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From Fresh Salmon to Gravlax

October 20, 2009
Picture 274

Fresh salmon in the Michael's New York kitchen.

In our kitchen, we turn this fresh Atlantic salmon into house-made gravlax.  To do this, our chefs prepare a mixture of coarse salt, black pepper, sugar, and fresh dill with which they completely cover the salmon fillets. (The word “gravlax” comes from the Swedish gravad lax, meaning “buried fish.”) The fillets are then wrapped, weighted, and refrigerated for several days, during which the seasoning mixture “cures,” the fish, flavoring it while it draws out moisture to give the flesh a firm, silken texture.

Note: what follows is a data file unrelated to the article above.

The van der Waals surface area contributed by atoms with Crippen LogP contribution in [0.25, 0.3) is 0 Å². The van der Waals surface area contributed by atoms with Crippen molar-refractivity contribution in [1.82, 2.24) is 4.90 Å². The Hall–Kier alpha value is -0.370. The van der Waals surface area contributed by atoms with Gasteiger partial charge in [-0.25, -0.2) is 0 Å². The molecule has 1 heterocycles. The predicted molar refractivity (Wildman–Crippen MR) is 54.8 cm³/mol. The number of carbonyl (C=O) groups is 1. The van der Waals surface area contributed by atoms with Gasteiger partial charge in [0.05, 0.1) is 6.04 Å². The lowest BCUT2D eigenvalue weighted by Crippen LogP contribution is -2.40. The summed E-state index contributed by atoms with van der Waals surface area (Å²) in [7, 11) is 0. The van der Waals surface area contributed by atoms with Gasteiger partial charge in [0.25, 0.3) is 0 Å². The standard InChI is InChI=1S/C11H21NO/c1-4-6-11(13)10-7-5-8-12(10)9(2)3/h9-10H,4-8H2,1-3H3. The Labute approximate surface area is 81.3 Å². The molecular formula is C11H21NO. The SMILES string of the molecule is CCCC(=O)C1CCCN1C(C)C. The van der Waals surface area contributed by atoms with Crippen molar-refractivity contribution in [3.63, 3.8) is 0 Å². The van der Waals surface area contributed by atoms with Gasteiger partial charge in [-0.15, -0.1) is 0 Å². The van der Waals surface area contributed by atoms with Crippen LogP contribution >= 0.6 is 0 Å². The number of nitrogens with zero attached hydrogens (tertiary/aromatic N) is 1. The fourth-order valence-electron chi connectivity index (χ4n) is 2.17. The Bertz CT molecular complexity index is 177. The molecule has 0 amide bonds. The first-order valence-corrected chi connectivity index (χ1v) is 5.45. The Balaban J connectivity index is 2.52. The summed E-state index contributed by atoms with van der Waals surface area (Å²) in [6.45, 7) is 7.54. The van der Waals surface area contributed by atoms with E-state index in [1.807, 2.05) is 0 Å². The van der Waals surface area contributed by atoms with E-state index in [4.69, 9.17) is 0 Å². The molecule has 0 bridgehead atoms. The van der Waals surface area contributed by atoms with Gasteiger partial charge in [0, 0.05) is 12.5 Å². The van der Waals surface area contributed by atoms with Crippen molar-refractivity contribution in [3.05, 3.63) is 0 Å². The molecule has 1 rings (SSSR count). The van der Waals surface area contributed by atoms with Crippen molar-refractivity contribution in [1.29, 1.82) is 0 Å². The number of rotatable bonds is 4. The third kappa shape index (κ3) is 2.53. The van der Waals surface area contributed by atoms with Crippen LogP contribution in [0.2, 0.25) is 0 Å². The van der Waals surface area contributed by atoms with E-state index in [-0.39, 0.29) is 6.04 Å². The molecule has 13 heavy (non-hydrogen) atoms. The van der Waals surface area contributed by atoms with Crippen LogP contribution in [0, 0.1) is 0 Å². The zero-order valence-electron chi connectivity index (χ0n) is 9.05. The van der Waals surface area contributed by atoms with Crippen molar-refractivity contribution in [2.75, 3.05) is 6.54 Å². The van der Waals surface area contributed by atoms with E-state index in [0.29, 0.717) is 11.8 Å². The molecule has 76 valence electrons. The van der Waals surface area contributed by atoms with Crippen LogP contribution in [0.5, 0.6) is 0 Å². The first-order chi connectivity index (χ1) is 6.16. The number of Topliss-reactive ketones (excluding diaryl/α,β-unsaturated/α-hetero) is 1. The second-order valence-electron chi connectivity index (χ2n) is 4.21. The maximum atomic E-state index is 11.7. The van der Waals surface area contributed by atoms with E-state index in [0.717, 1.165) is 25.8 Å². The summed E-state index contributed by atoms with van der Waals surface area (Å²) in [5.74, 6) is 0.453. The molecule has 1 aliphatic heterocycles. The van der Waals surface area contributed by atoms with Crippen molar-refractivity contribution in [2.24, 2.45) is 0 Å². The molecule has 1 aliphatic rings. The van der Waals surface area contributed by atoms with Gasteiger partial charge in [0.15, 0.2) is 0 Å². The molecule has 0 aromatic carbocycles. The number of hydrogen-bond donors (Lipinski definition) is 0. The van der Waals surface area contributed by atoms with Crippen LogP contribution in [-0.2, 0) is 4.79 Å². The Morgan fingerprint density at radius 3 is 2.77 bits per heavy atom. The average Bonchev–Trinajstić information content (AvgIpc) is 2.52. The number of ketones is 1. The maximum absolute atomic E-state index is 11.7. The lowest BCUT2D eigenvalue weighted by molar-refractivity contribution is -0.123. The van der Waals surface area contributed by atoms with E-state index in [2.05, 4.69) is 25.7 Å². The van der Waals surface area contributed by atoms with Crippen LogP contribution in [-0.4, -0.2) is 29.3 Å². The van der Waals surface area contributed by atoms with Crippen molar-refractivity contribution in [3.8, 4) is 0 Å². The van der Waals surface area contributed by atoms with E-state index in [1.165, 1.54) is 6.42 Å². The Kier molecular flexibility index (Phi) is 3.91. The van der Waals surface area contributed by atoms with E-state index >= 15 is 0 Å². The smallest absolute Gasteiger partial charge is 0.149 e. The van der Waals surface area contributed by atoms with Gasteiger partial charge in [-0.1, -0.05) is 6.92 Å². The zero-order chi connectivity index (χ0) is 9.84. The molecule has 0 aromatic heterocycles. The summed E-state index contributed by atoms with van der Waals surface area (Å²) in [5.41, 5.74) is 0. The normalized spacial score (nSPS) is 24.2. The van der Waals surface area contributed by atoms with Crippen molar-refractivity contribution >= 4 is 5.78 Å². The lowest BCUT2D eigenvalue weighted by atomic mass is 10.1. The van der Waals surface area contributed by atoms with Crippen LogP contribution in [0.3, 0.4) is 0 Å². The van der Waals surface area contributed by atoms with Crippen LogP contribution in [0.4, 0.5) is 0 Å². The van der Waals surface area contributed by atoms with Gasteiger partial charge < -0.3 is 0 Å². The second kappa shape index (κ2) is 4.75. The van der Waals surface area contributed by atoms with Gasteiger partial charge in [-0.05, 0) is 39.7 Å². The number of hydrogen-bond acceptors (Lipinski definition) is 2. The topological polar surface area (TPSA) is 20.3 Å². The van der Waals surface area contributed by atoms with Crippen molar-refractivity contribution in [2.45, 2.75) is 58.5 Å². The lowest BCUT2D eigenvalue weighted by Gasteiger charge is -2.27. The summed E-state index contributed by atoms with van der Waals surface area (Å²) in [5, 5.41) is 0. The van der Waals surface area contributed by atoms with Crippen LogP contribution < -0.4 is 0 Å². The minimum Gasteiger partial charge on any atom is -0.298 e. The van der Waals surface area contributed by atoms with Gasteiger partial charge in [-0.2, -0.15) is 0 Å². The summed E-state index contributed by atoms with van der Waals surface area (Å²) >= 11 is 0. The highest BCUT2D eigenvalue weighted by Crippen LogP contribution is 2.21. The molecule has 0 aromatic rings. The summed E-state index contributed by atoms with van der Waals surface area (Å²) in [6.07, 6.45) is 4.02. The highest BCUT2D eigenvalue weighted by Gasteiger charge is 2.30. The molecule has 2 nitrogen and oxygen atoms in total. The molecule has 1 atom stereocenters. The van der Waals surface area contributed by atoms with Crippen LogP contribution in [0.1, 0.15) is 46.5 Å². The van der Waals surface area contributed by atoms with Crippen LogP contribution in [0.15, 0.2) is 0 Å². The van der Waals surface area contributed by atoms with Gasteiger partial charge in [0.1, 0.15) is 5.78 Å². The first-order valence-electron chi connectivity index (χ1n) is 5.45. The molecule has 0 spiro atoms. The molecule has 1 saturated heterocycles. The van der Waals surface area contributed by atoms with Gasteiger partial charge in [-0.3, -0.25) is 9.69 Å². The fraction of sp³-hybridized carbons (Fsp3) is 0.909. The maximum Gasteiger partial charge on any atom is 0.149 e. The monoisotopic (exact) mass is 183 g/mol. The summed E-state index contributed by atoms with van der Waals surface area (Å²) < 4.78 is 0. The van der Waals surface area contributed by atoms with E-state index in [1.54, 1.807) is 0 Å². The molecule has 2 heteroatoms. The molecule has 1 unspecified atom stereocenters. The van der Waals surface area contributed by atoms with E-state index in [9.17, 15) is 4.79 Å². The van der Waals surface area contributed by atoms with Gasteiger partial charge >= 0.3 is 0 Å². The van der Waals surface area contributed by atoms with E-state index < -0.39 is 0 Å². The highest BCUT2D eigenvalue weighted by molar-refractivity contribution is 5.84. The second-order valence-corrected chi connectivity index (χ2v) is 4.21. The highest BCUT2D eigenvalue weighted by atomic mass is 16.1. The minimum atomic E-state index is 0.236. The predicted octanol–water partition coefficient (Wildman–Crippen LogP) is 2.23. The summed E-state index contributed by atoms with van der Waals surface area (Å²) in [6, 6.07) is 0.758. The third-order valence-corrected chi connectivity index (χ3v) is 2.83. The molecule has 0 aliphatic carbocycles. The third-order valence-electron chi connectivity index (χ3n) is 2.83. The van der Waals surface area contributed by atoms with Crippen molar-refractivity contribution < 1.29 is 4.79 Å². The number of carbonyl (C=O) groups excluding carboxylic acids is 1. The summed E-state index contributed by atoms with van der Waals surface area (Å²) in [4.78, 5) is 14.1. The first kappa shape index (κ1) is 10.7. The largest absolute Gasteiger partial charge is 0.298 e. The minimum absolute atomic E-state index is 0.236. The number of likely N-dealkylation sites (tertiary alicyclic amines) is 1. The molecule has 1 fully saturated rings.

Once we’ve unburied the gravlax, we slice it thinly on the bias and serve it with a tangy-sweet mustard-dill sauce, toasted slices of our light and buttery house-baked brioche, a lemon wedge, and chopped fresh dill.

Gravlax with Mustard Dill sauce and brioche toast.

Gravlax with mustard-dill sauce and brioche toast.

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